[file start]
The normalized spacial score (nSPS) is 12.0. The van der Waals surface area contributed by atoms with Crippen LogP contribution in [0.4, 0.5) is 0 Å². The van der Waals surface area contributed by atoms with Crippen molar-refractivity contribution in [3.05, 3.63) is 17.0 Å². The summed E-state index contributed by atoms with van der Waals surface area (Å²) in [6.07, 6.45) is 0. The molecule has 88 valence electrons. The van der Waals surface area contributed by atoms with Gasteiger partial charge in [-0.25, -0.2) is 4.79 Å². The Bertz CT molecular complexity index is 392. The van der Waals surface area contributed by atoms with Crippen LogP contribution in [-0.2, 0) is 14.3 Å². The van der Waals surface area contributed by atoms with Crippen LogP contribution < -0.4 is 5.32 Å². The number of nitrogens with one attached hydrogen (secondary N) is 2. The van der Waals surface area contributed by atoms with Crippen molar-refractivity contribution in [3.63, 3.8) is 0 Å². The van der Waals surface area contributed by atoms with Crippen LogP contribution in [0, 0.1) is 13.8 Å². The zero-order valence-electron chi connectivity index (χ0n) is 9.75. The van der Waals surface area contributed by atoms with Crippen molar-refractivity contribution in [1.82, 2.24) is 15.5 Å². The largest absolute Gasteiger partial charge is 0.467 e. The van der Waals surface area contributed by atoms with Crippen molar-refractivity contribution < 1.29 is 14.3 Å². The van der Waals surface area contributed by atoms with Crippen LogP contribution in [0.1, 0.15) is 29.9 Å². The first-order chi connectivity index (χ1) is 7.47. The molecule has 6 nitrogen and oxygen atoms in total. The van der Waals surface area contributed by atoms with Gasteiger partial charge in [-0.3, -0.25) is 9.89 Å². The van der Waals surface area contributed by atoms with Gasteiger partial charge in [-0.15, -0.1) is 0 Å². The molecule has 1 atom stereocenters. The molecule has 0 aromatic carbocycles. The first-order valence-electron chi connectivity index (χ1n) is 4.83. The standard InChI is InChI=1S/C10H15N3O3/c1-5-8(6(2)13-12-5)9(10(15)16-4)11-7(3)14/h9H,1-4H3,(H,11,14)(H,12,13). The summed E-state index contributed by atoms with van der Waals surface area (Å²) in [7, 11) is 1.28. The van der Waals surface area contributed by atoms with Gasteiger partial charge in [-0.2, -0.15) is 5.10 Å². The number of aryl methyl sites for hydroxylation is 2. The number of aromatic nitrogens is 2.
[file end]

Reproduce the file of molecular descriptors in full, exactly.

The normalized spacial score (nSPS) is 12.0. The van der Waals surface area contributed by atoms with Crippen LogP contribution in [0.4, 0.5) is 0 Å². The van der Waals surface area contributed by atoms with Crippen molar-refractivity contribution in [3.05, 3.63) is 17.0 Å². The summed E-state index contributed by atoms with van der Waals surface area (Å²) in [6.07, 6.45) is 0. The molecule has 88 valence electrons. The van der Waals surface area contributed by atoms with Gasteiger partial charge in [-0.25, -0.2) is 4.79 Å². The Bertz CT molecular complexity index is 392. The van der Waals surface area contributed by atoms with Crippen LogP contribution in [-0.2, 0) is 14.3 Å². The van der Waals surface area contributed by atoms with Crippen LogP contribution < -0.4 is 5.32 Å². The number of nitrogens with one attached hydrogen (secondary N) is 2. The van der Waals surface area contributed by atoms with Crippen molar-refractivity contribution in [3.63, 3.8) is 0 Å². The van der Waals surface area contributed by atoms with Crippen LogP contribution in [0, 0.1) is 13.8 Å². The zero-order valence-electron chi connectivity index (χ0n) is 9.75. The van der Waals surface area contributed by atoms with Crippen molar-refractivity contribution in [1.82, 2.24) is 15.5 Å². The largest absolute Gasteiger partial charge is 0.467 e. The van der Waals surface area contributed by atoms with Crippen molar-refractivity contribution < 1.29 is 14.3 Å². The van der Waals surface area contributed by atoms with Crippen LogP contribution in [0.1, 0.15) is 29.9 Å². The first-order chi connectivity index (χ1) is 7.47. The molecule has 6 nitrogen and oxygen atoms in total. The van der Waals surface area contributed by atoms with Gasteiger partial charge in [-0.3, -0.25) is 9.89 Å². The van der Waals surface area contributed by atoms with Gasteiger partial charge in [-0.15, -0.1) is 0 Å². The molecule has 1 atom stereocenters. The molecule has 0 aromatic carbocycles. The first-order valence-electron chi connectivity index (χ1n) is 4.83. The standard InChI is InChI=1S/C10H15N3O3/c1-5-8(6(2)13-12-5)9(10(15)16-4)11-7(3)14/h9H,1-4H3,(H,11,14)(H,12,13). The summed E-state index contributed by atoms with van der Waals surface area (Å²) in [7, 11) is 1.28. The van der Waals surface area contributed by atoms with Gasteiger partial charge in [-0.2, -0.15) is 5.10 Å². The number of aryl methyl sites for hydroxylation is 2. The number of aromatic nitrogens is 2.